The defect that Congress revised was in removing the words “considered as a natural born Citizen” and replacing them with the words “considered as citizens of the United States,” changed the landscape. Perhaps if the Senator was born 165 years earlier he might have been able to argue the point, but even that is doubtful.

 

It is doubtful because of another case heard by the Supreme Court in 1824 says that Congress cannot enlarge or abridge the rights of a naturalized citizen.

 

A naturalized citizen is indeed made a citizen under an act of Congress, but the act does not proceed to give, to regulate, or to prescribe his capacities. He becomes a member of the society, possessing all the rights of a native citizen, and standing, in the view of the Constitution, on the footing of a native. The Constitution does not authorize Congress to enlarge or abridge those rights. The simple power of the national legislature is to prescribe a uniform rule of naturalization, and the exercise of this power exhausts it so far as respects the individual. The Constitution then takes him up, and, among other rights, extends to him the capacity of suing in the courts of the United States precisely under the same circumstances under which a native might sue. He is distinguishable in nothing from a native citizen except so far as the Constitution makes the distinction. Osborn v. Bank of the United States  22 U.S. 738 (1824) and reaffirmed in Rogers v. Bellei  below.

 

The constitution does not authorize Congress to enlarge or abridge those rights. The simple power of the national Legislature is to prescribe a uniform rule of naturalization, and the exercise of this power exhausts it so far as respects the individual. Rogers v. Bellei  401 U.S. 815 (1971)

 

It is simple, Congress cannot bestow upon a naturalized citizen those rights the Constitution reserves for the natural born Citizen. And what right does the Constitution reserve for the natural born? The term natural born Citizen appears in only one place in the Constitution.

 

No Person except a natural born Citizen, or a Citizen of the United States, at the time of the Adoption of this Constitution, shall be eligible to the Office of President. Constitution of the United States Article II, Section 1, Clause 5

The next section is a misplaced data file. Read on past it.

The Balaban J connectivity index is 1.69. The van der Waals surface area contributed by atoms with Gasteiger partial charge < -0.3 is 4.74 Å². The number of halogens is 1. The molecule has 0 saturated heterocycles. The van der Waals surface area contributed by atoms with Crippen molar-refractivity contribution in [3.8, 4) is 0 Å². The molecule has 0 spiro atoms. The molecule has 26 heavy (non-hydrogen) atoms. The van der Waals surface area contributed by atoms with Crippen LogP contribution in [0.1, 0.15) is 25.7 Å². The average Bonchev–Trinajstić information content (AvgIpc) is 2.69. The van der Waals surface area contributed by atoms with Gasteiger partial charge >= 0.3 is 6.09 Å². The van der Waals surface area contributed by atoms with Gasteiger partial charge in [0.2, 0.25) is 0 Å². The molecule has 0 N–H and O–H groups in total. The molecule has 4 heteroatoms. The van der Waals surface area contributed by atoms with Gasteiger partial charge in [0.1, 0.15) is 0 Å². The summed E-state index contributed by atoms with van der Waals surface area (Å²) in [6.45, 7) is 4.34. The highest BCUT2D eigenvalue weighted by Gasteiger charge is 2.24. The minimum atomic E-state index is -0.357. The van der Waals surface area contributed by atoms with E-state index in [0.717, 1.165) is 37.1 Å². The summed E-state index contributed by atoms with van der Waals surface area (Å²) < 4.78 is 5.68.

There was once a time a naturalized person could be President, but I think September 17, 1787 is just a “tad” before the Senator was born in 1971. To hear the Senator, 184 years is just a twinkling of the eye.

 

 Senator Cruz renounced his Canadian citizenship but that does not make him a natural born citizen retroactively, free of foreign entanglements.

 

(The Constitution) contemplates two sources of citizenship, and two sources only: birth and naturalization. The persons declared to be citizens are "all persons born or naturalized in the United States, and subject to the jurisdiction thereof." The evident meaning of these last words is not merely subject in some respect or degree to the jurisdiction of the United States, but completely subject to their political jurisdiction and owing them direct and immediate allegiance. And the words relate to the time of birth in the one case, as they do to the time of naturalization in the other. Persons not thus subject to the jurisdiction of the United States at the time of birth cannot become so afterwards except by being naturalized, either individually, as by proceedings under the naturalization acts, or collectively, as by the force of a treaty by which foreign territory is acquired. Elk v. Wilkins 112 U.S. 94 (1884)

 

Because of his birth in Canada Senator Cruz is forever a naturalized citizen, trying to say he was "born a citizen", reciting repealed laws and even renouncing his Canadian citizenship cannot save him, and it is beneath the office he currently holds. He is ineligible for President and to avoid being a further disgrace to the Senate and Republican Party, he must withdraw from the remaining Republican Primary Elections and Caucuses. The Republican Party for its failure to properly vet the Senator from Texas must release the Senator’s amassed delegates to be apportioned to the valid candidates who were on the ballot at the time of said contests occurred. For even trying pass himself off as a natural born citizen when before the eyes of the world the proof is recorded in our laws, he thinks us to be idiots, and is worthy of our contempt. 

 

At least I know why the junior Senator from Texas never took up my challenge to sue me for calling him a liar. Because he is a liar!  

 

TeoBear@Birthers.org